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We Few: U.S. Special Forces in Vietnam

We Few: U.S. Special Forces in Vietnam

by Nick Brokhausen

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A Green Beret’s gripping memoir of American Special Forces in Southeast Asia during the Vietnam War.
In 1970, on his second tour to Vietnam, Nick Brokhausen served in Recon Team Habu, CCN. Officially, it was known as the Studies and Observations group. In fact, this Special Forces squad, which Brokhausen calls “an unwashed, profane, ribald, joyously alive fraternity,” undertook some of the most dangerous and suicidal reconnaissance missions ever in the enemy-controlled territory of Cambodia and Laos. But they didn’t infiltrate the jungles alone. They fought alongside the Montagnards—oppressed minorities from the mountain highlands, trained by the US military in guerilla tactics, armed, accustomed to the wild, and fully engaged in a war against the North Vietnamese. Together this small unit formed the backbone of ground reconnaissance in the Republic of Vietnam, racking up medals for valor—but at a terrible cost.
“In colorful, military-jargon-laced prose leavened by gallows humor, Brokhausen pulls few punches describing what it was like to navigate remote jungle terrain under the constant threat of enemy fire. A smartly written, insider’s view of one rarely seen Vietnam War battleground.” —Booklist

“[An] exceptionally raw look at the Vietnam War just at the apex of its unpopularity. . . . This battle-scarred memoir is an excellent tribute to the generation that fought, laughed, and died in Southeast Asia.” —New York Journal of Books

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Product Details

ISBN-13: 9781504008198
Publisher: Casemate Publishers
Publication date: 04/03/2018
Sold by: Barnes & Noble
Format: NOOK Book
Pages: 360
Sales rank: 190,994
File size: 2 MB

About the Author

Special Forces veteran Nick Brokhausen joined the Studies and Observations Group (SOG) on his second tour in Vietnam, and took part in some of the most dangerous missions of the war, deep in enemy territory. After Vietnam, Brokhausen has led an interesting life, which has included work in security projects in a number of countries. He now runs a tech company and an armoring company.

Read an Excerpt


The Road to Mandalay

It's muggy. The heat blasts through me the minute they open the door of the 707 that has brought its cargo of melancholy souls to this vast quagmire cleverly disguised as a nation fighting for its existence. It has been a typical MAC (Military Airlift Command) charter with the usual goat rodeo beginning at the departure station in the Replacement Depot in Oakland, California.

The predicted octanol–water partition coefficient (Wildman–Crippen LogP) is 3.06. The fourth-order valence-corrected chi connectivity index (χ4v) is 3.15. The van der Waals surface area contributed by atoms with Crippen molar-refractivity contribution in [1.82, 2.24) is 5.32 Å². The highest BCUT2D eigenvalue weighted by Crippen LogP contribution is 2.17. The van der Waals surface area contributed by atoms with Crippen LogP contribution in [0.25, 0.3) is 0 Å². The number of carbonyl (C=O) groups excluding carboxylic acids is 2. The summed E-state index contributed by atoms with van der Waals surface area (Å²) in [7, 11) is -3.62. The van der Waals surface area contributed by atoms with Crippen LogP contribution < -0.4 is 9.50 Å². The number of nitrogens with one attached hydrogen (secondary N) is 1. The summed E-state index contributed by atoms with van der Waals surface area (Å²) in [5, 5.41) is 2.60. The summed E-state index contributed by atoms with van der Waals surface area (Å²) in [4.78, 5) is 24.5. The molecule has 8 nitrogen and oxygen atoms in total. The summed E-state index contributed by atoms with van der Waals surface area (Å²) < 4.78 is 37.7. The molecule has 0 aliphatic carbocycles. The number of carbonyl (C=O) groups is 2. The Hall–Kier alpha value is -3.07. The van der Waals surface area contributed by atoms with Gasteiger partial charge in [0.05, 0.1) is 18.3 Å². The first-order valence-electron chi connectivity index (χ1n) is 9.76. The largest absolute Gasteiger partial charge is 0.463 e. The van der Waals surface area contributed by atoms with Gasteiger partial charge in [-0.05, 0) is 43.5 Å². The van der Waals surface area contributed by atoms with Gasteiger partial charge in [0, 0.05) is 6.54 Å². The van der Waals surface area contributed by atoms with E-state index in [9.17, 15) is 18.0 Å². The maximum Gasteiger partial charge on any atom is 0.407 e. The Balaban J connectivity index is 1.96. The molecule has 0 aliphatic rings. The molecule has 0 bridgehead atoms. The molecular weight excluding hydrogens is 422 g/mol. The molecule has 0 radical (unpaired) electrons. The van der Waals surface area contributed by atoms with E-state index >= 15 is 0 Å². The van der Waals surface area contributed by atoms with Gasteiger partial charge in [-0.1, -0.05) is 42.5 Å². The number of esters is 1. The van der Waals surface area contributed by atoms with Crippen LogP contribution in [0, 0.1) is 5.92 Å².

I arrived three days late for my reporting date because I finished off a 30 day pre-deployment leave with all the earmarks of a major bender. I was on my second tour going to the esteemed Republic of South Vietnam and had every intention of spending my last dime sucking up every deranged fantasy I could while I was still breathing and able. By the time I got to Oakland I didn't have enough body fluids left to sweat properly. Actually going back to the war was looking pretty attractive. I had just enough of my uniform left (that I hadn't given away as tokens of affection) to get in the front gate without the "Manners Police" giving me a hard time.

Oakland was the same as it had been since Korea, a warehouse full of scared teenagers with orders shipping them off to what they had been watching on the nightly news. The place smelled of fear with a capital "F." You processed in and waited for your airlift, assigned to a holding company where you, as an NCO (noncommissioned officer), would be given charge of 40 or 50 junior enlisted to ensure they made it to the aircraft.

A couple of days babysitting the cannon fodder and you wanted to kill them yourself. Most of the poor bastards were infantry with a few other admin or techno-twinks thrown in for good measure. The kids going to line units tended to be of two personality types, the quietly resigned and the swaggering macho assholes. It didn't matter which because underneath both types were scared shitless. The worst ones to put up with were the whiners going to tech jobs. They always had an excuse for any infraction. After a few judicious suggestions that you could get their orders changed to the infantry, the whining ceased.

While waiting for my lift, I spent three days going to the NCO club with some of the other Special Forces and Airborne types that were on their second or third tours as well. We avoided the cherries like the plague unless we were broke and they were willing to buy the drinks and not get too eager for combat stories. We also watched each other's back so that some scum-sucking little Spec-6 from admin didn't change our orders to the Ninth Infantry Division. This was a time-honored method of procurement by the Infantry for acquiring seasoned NCOs. They'd get some little dickweed in personnel to look for SF types and divert them at the Replacement Depot, thus they could avoid being accused of shanghaiing us at the reception point in Vietnam.